Los Angeles-based Spot Runner, which for the past year has been privately previewing a Web-based system for buying and selling ads, has officially unveiled the system, the Malibu Media Platform.
Spot Runner says that Malibu, which it describes as a “technology platform,” makes the media buying process more efficient for advertisers and should let programmers sell their inventory to a bigger pool of advertisers. The company’s goal is to automate and digitize much of what is still a paper- and phone-call-intensive transaction process by integrating with existing systems to produce a Web-based dashboard that gives a comprehensive view of an advertising campaign.
“Today, it’s a true mess, a cacophony of different means,” says Spot Runner VP of technology Marco DeMello, a Microsoft veteran who has designed much of the Malibu system.
While it doesn’t replace existing advertising technology such as sales software or traffic and billing systems, Malibu is designed to provide end-to-end support for all aspects of the buying and selling process, including controlling inventory and pricing; creating campaigns and orders; submitting and clearing creative; generating and confirming traffic instructions; delivering on-demand campaign reports; and managing credit and pricing.
The system is based on the premise that programmers and other advertising sellers will preserve control over inventory, pricing and buyer relationships while buyers preserve their buying power on behalf of their clients. As such, it uses sophisticated algorithms to match buyers and sellers at a price they both find acceptable.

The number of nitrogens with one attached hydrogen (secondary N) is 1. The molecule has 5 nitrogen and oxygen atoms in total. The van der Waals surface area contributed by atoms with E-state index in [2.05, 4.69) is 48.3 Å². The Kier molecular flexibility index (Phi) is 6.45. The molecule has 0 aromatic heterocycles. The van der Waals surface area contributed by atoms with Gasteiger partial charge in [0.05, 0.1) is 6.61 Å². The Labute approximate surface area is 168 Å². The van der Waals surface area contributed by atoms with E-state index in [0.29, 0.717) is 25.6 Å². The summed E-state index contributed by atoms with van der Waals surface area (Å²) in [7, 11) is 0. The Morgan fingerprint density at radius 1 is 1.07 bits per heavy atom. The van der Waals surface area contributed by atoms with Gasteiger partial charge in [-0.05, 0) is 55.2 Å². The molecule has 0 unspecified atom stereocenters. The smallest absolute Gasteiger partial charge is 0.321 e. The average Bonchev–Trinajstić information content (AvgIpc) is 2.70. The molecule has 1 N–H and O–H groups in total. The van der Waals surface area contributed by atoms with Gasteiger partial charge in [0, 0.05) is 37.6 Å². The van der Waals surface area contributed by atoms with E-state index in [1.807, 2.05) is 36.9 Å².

“It’s not an auction, but a double-blind allocation engine,” says DeMello, who adds that Malibu borrows from algorithms used to help value perishable goods and wireless spectrum.
Spot Runner has tweaked the system over the past year to meet the requirements of prospective customers, says president John Gentry, with the core goal of simplifying what has become an incredibly complex process in the digital age. Gentry notes in 1980 there were only 11 national networks and 18 million national and local TV spots, while today there over 125 national networks and over 12 billion TV spots. The base of national TV advertisers has also grown exponentially, going from roughly 600 in 1980 to over 3,000 today.
There has been a similar increase in the amount of measurement data, including set-top data from millions of pay-TV households, though making sense of it has somewhat eluded the industry. Malibu will aim to simplify analytics by interfacing with various providers of set-top data, such as Nielsen, TNS and Rentrak, to provide aggregate reporting.
“Most people have a whole bunch of data,” says Gentry. “What they need is management of that data.”